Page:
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Author Topic: Sharing practise floor: To move or not to move?  (Read 1470 times)
millitiz
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« on: February 19, 2011, 08:03:09 PM »

I don't know where to put this, so I am going to put it here.

So during today's practice, I was practicing Latin, and another couple was practicing Standard – all good and fine until at one point, I had a 180 degree turn, and suddenly, that Standard couple was just about an inch away from me – they passed by, but man that was close. But that is ok;  mean, it happens, especailly since the room was small, no big deal. Plus, admittedly, I was watching myself in the mirror, so I wasn't quite aware of their location. And 180 degree of turning was a bit abrupt, I suppose.

The part that really angered me was, the female, once they passed by, said to me, “can you move to the middle?” EXCUSE ME, you ran into MY space, and you asked me to move? WTH are you? Being as passive aggressive as I am, I did not move to the middle (although I did move to the side – I guess I am kinda nice).

I understand that in social dancing, people that does not move should stay at the middle of the dance floor. But this is a practice. And I was taught that, similar to social dancing, the moving couples (or the couples that move larger) bear the responsibilty to avoid the couples that do not move/barely move. The other reason why I didn't move to the center was because, I needed the mirror.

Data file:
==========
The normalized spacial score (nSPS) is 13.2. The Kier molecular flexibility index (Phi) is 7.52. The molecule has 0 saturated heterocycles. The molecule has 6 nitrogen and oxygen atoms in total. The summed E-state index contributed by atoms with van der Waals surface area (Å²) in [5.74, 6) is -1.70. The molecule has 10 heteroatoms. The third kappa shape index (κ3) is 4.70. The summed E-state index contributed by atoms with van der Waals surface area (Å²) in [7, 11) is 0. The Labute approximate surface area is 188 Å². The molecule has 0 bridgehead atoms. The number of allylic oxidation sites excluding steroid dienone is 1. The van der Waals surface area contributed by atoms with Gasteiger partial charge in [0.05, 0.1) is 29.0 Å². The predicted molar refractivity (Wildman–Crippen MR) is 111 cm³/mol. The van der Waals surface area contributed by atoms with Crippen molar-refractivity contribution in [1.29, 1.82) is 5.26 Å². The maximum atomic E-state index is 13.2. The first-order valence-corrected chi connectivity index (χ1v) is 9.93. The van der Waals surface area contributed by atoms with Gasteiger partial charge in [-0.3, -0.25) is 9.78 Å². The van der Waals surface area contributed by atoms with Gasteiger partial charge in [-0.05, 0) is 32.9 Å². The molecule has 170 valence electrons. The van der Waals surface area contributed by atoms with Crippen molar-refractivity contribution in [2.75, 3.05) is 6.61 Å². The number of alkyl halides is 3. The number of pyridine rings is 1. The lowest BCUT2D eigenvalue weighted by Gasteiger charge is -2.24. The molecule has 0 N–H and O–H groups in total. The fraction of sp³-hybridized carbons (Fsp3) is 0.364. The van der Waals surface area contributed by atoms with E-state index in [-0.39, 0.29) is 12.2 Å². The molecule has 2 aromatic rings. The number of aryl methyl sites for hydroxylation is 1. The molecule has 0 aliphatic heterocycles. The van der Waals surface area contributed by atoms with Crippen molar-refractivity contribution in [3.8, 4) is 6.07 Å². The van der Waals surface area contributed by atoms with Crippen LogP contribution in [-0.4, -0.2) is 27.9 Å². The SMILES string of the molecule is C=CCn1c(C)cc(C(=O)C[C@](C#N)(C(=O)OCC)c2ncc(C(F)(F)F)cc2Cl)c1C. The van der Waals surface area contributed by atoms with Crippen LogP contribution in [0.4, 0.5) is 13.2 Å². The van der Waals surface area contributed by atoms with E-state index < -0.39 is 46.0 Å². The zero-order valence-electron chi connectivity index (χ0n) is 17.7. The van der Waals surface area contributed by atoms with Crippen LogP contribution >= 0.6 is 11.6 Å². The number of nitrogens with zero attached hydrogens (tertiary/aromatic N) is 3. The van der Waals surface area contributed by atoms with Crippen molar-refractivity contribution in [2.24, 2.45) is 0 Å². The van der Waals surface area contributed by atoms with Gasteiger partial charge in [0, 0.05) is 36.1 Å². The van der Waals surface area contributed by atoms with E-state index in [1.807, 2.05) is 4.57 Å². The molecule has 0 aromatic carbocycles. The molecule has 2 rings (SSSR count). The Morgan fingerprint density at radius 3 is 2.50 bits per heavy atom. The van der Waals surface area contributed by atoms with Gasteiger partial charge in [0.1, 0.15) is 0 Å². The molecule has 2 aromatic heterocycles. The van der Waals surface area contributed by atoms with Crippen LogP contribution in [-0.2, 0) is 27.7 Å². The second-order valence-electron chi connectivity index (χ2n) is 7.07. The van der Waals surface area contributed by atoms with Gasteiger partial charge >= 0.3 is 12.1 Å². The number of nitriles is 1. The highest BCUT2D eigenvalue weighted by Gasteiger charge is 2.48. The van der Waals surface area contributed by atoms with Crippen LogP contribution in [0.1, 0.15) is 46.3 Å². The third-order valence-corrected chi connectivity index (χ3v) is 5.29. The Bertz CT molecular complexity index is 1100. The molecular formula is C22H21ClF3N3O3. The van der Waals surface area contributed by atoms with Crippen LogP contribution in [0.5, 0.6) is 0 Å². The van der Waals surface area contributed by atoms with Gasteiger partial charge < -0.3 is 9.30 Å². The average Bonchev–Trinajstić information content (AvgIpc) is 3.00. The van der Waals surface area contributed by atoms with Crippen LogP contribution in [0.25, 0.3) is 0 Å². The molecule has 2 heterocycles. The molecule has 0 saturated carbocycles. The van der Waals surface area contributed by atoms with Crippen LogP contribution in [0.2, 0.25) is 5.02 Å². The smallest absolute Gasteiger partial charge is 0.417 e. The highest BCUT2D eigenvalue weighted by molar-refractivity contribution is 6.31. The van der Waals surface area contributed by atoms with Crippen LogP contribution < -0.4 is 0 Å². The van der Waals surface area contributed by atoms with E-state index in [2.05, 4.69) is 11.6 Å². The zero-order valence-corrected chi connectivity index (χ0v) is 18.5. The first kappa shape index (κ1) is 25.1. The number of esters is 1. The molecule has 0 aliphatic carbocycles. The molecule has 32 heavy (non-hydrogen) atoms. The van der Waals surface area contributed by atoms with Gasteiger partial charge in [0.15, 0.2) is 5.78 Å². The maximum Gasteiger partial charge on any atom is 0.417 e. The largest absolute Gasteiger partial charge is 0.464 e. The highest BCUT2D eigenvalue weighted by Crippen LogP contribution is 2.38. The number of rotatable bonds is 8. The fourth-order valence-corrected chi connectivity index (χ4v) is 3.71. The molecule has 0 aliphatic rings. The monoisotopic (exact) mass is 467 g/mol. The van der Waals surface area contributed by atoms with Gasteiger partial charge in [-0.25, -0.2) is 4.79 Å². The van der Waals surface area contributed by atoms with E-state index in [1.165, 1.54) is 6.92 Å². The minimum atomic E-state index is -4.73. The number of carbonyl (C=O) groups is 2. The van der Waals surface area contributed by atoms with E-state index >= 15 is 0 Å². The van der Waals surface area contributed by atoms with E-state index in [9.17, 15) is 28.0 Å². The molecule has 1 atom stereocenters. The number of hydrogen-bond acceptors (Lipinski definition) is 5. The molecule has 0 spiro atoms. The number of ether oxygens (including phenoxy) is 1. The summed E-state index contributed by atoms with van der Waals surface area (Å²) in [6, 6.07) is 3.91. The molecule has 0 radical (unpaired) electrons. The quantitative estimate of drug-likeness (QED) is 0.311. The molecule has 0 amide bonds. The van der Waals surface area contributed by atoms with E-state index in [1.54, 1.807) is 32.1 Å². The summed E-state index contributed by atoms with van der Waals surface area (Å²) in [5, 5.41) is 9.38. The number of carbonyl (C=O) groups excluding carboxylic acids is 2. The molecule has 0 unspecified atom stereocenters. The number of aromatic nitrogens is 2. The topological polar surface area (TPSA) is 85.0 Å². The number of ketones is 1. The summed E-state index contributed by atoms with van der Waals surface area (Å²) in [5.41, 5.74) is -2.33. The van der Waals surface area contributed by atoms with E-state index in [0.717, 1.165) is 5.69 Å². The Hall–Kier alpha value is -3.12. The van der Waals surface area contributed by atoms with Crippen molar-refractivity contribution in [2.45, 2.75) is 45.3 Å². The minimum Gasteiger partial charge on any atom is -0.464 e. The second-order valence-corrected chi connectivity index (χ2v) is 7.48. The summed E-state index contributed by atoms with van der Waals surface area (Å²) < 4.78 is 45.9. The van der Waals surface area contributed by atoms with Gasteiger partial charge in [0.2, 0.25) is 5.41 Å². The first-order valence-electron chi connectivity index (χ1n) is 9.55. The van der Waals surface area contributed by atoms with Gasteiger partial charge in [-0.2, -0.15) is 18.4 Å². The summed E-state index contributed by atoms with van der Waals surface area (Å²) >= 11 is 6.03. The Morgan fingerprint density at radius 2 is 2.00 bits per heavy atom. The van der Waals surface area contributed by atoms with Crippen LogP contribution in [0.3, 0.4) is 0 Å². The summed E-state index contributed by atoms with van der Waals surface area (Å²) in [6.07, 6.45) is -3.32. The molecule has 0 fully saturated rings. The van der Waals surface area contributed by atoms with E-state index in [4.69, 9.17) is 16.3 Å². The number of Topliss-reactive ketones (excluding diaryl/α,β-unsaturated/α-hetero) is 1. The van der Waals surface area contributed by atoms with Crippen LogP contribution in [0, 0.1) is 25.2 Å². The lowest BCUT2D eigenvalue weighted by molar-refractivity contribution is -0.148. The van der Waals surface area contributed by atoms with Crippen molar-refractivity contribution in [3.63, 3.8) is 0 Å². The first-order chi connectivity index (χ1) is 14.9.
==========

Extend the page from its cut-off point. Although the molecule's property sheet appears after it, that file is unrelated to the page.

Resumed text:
I think a big reason why I got really angry was because, the request sounded really selfish. She wanted me to move away because I was on her way – plus, she could at least be a bit polite – for instance, adding a please would help (not that I'd move to the middle – but I wouldn't be as angry, I suppose.)

My question is, am I right to hold my spot and space, or should I move to the middle (oh, and talking suppose to reduce the frustration level Wink )?

[title edited a bit ee]
« Last Edit: February 20, 2011, 02:18:29 AM by elisedance » Logged
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« Reply #1 on: February 20, 2011, 01:53:06 AM »

I don't know where to put this, so I am going to put it here.

So during today's practice, I was practicing Latin, and another couple was practicing Standard – all good and fine until at one point, I had a 180 degree turn, and suddenly, that Standard couple was just about an inch away from me – they passed by, but man that was close. But that is ok;  mean, it happens, especailly since the room was small, no big deal. Plus, admittedly, I was watching myself in the mirror, so I wasn't quite aware of their location. And 180 degree of turning was a bit abrupt, I suppose.